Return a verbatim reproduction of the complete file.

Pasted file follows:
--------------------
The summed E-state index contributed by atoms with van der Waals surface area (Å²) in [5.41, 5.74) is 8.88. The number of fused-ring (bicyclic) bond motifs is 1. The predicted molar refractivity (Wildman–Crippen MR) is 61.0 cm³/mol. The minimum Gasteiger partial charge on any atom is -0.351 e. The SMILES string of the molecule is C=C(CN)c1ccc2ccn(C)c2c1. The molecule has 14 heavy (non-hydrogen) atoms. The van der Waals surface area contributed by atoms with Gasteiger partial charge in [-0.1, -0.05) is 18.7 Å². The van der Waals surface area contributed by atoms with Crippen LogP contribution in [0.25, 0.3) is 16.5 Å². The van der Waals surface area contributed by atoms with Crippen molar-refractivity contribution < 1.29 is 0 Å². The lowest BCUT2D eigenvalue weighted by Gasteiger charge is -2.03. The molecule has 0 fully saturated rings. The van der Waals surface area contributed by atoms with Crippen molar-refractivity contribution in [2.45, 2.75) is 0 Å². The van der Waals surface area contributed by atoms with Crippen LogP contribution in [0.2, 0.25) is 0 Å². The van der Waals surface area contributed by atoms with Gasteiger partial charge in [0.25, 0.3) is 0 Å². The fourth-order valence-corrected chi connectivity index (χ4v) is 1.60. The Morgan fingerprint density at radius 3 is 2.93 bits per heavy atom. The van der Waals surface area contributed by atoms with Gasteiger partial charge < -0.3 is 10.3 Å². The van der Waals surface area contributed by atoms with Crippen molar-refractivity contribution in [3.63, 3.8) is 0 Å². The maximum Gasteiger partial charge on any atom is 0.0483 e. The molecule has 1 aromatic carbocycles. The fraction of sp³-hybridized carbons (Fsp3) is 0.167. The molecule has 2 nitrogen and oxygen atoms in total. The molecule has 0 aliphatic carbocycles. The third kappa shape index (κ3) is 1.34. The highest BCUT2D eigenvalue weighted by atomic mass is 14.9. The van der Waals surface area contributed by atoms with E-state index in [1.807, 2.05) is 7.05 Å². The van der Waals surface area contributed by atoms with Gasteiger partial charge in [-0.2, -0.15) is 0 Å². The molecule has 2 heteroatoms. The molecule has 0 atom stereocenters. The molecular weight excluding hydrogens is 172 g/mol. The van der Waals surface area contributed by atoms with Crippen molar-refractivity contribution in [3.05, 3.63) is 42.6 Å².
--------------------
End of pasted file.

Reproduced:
The summed E-state index contributed by atoms with van der Waals surface area (Å²) in [5.41, 5.74) is 8.88. The number of fused-ring (bicyclic) bond motifs is 1. The predicted molar refractivity (Wildman–Crippen MR) is 61.0 cm³/mol. The minimum Gasteiger partial charge on any atom is -0.351 e. The SMILES string of the molecule is C=C(CN)c1ccc2ccn(C)c2c1. The molecule has 14 heavy (non-hydrogen) atoms. The van der Waals surface area contributed by atoms with Gasteiger partial charge in [-0.1, -0.05) is 18.7 Å². The van der Waals surface area contributed by atoms with Crippen LogP contribution in [0.25, 0.3) is 16.5 Å². The van der Waals surface area contributed by atoms with Crippen molar-refractivity contribution < 1.29 is 0 Å². The lowest BCUT2D eigenvalue weighted by Gasteiger charge is -2.03. The molecule has 0 fully saturated rings. The van der Waals surface area contributed by atoms with Crippen molar-refractivity contribution in [2.45, 2.75) is 0 Å². The van der Waals surface area contributed by atoms with Crippen LogP contribution in [0.2, 0.25) is 0 Å². The van der Waals surface area contributed by atoms with Gasteiger partial charge in [0.25, 0.3) is 0 Å². The fourth-order valence-corrected chi connectivity index (χ4v) is 1.60. The Morgan fingerprint density at radius 3 is 2.93 bits per heavy atom. The van der Waals surface area contributed by atoms with Gasteiger partial charge < -0.3 is 10.3 Å². The van der Waals surface area contributed by atoms with Crippen molar-refractivity contribution in [3.63, 3.8) is 0 Å². The maximum Gasteiger partial charge on any atom is 0.0483 e. The molecule has 1 aromatic carbocycles. The fraction of sp³-hybridized carbons (Fsp3) is 0.167. The molecule has 2 nitrogen and oxygen atoms in total. The molecule has 0 aliphatic carbocycles. The third kappa shape index (κ3) is 1.34. The highest BCUT2D eigenvalue weighted by atomic mass is 14.9. The van der Waals surface area contributed by atoms with E-state index in [1.807, 2.05) is 7.05 Å². The van der Waals surface area contributed by atoms with Gasteiger partial charge in [-0.2, -0.15) is 0 Å². The molecule has 2 heteroatoms. The molecule has 0 atom stereocenters. The molecular weight excluding hydrogens is 172 g/mol. The van der Waals surface area contributed by atoms with Crippen molar-refractivity contribution in [3.05, 3.63) is 42.6 Å².